Handmade by Robots
The primary purpose of this show is pedagogical in nature. It was definitely conceived as a teaching show. Contemporary new media and the role it plays for across contemporary art in Chicago is the subject. New media is pigeonholed into the categories of fabrication or display. Each of the participating artists not only utilizes new technology in surprising physical ways, but also leverage it within their individual conceptual frameworks. As you may find by reading the artist’s own words below, the role of technology in art goes beyond gears and screens.
“My art explores the potential of using digital media as the conceptual generator and as a production method. I write software that generates images and sculpture. I write software that explores multiple series of a single concept or idea. The software enables me to express and produce any idea I wish. It helps me to better understand the underlying concepts of my work, as well as, produce exceedingly unexpected results. As with conceptual artists such as Sol LeWitt, the concept, in my case expressed in the software, becomes primary; the results are an interesting byproduct.”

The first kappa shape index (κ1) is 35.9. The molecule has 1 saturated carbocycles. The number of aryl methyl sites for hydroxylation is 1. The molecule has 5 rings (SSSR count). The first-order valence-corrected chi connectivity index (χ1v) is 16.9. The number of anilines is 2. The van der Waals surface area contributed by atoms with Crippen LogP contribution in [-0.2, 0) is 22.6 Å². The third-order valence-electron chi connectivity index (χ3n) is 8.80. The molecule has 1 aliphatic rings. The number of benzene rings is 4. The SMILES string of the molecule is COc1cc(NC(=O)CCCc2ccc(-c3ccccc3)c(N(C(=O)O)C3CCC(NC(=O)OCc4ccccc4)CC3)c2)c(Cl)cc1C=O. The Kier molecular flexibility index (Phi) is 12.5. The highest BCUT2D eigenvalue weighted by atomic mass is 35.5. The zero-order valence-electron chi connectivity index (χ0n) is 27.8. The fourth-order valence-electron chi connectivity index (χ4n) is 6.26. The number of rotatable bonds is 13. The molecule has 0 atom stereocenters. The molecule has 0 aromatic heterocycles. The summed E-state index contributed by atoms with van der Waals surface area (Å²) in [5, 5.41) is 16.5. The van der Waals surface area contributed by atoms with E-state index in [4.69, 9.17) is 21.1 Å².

“My art work is computationally generated, custom developed software; a method which can express a consistency of a developing a concept and enable a variety that focuses on the idea and its variations. Then the digital model is 3D printed in sandstone or Alumide, a metallic plastic.”
Gregory J. Matthews
‘These images are created by performing a Google image search of a word (e.g. “gun”, “fear”, “god”, etc.), taking screenshots of each of the top 10-25 images returned from Google, and then using those images to create a composite image of the concept of the searched word. The actual images are created by building a statistical model for the color of each pixel as a function of all the other pixels, and then predicting a color for the final image based on all the search images.’
‘The resulting composite image offers a summary of what Google specifically thinks I am looking for on a specific day. If a different person were to do this search or I was to do this search at a different time, the result would be different. So in essence, each composite image is a snapshot of what each word means to a certain person at a specific time.’